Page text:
Further, the USDA is fully aware of this ongoing fraud, yet has failed for years to notify the public and has done precious little to deter the great olive oil hoax.
Chris Kimball, founder of America's Test Kitchens, recently commented on his weekly radio show, "EVOO clearly doesn't mean anything since most EVOO in American markets are not extra virgin...." He added that buying olive oil in grocery stores is "a complete crapshoot."
Here's the deal in a nutshell: the U.S. retail market for olive oil is largely unregulated, thereby allowing European olive growers to freely dump their crummiest-quality crops in the U.S., usually in fancy, high-priced bottles with impressive labels to attract naive buyers.
In contrast, olive oil sold in most European countries must meet standards set by the International Olive Council, or risk heavy fines and removal from shelves. And worse, shamed olive oils risk being ostracized by informed, offended European consumers.
Not so in the U.S., where standards are minimal, enforcement is non-existent, and consumers are willing to pay huge prices for what they mistakenly assume is a high-quality product.
Per Dan Flynn, Director of the UC Davis Olive Center, imported olive oils are often diluted "with other, cheaper-to-produce oils... No one is even checking to see if its made from olives."
Tom Mueller, author of the 2007 New Yorker article Slippery Business - The Trade in Adulterated Olive Oil, reports that under the guise of olive oil, Italian purveyors were caught "selling Turkish hazelnut oil and Argentinian sunflower oil."
Wrote the New York Times about Muellers' 2011 book Extra Virginity: The Sublime and Scandalous World of Olive Oil, "The news Mr. Mueller brings about extra virgin olive oil is alarming. The liquid that gets passed off as such in supermarkets and restaurants is often anything but. Shady dealers along the supply chain frequently adulterate olive oil with low-grade vegetable oils and add artificial coloring."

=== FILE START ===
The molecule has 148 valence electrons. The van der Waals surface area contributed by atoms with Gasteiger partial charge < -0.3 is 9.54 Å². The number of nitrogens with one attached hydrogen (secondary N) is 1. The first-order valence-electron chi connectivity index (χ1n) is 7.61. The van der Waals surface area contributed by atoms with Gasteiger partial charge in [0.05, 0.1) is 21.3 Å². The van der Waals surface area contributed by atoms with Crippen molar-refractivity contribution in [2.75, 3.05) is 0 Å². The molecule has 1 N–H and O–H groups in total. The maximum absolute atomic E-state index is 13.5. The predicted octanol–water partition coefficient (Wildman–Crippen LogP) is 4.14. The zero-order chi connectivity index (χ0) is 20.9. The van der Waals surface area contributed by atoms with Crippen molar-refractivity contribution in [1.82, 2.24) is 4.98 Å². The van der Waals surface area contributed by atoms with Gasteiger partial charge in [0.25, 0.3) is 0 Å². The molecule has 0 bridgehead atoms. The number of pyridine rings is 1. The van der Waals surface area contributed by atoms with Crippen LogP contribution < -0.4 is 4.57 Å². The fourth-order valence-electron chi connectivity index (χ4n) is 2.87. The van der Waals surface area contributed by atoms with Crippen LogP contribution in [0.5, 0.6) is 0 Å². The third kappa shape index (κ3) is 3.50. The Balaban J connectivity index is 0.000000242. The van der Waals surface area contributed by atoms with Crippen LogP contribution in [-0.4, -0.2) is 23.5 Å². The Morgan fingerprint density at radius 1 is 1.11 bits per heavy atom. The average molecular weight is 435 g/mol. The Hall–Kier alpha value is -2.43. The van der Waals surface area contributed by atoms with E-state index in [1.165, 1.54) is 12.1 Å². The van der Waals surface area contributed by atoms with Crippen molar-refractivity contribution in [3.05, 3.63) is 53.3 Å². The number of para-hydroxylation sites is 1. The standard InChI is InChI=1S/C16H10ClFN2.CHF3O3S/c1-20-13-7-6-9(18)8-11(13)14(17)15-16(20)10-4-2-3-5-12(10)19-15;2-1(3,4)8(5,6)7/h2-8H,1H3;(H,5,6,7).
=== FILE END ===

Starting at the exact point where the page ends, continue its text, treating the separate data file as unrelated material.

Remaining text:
Per Mr. Kimball, the price, packaging, country of origin or color and cloudiness of an olive oil in the U.S. grocery market has "little or no bearing on the quality" of that product.
So what's a smart U.S. olive oil buyer to do? Experts offer the following suggestions:
First, don't buy imported olive oils, as the U.S. government is simply not testing for what it regards as a low-priority problem.
Second, become familiar with the USDA's first stab at voluntary olive oil requirements. Entitled United States Standards for Grades of Olive Oils, the newly-issued guide is voluntary and covers only oils produced and sold in the U.S.
Although, according to Mr. Flynn, two panels in the U.S. periodically test a sampling of American olive oils, neither group has proven oversight or has been certified by the International Olive Council.
Third, buy California olive oils when feasible, as the state is attempting to understand and control its burgeoning, artisan industry via the California State Senate Agriculture Committee's Subcommittee on Olive Oil Production.
"California produces, by and large, true extra-virgin olive oil," commented olive oil consultant Alexandra Kicenik Devarenne on a recent America Test Kitchen broadcast. Ms. Devarenne added that the current California industry is not engaged in "the same race to the bottom to produce the cheapest EVOO."
U.S. olive oil is produced mainly in California, with smaller volumes coming from Arizona and Texas.
One more suggestion: complain to the USDA. Complain loudly and complain often.
After all, America's great extra-virgin olive oil scam is fraud, plain and simple. And no one is protecting the American consumer, who is being duped and swindled while enrichening the gilded coffers of olive oil crooks.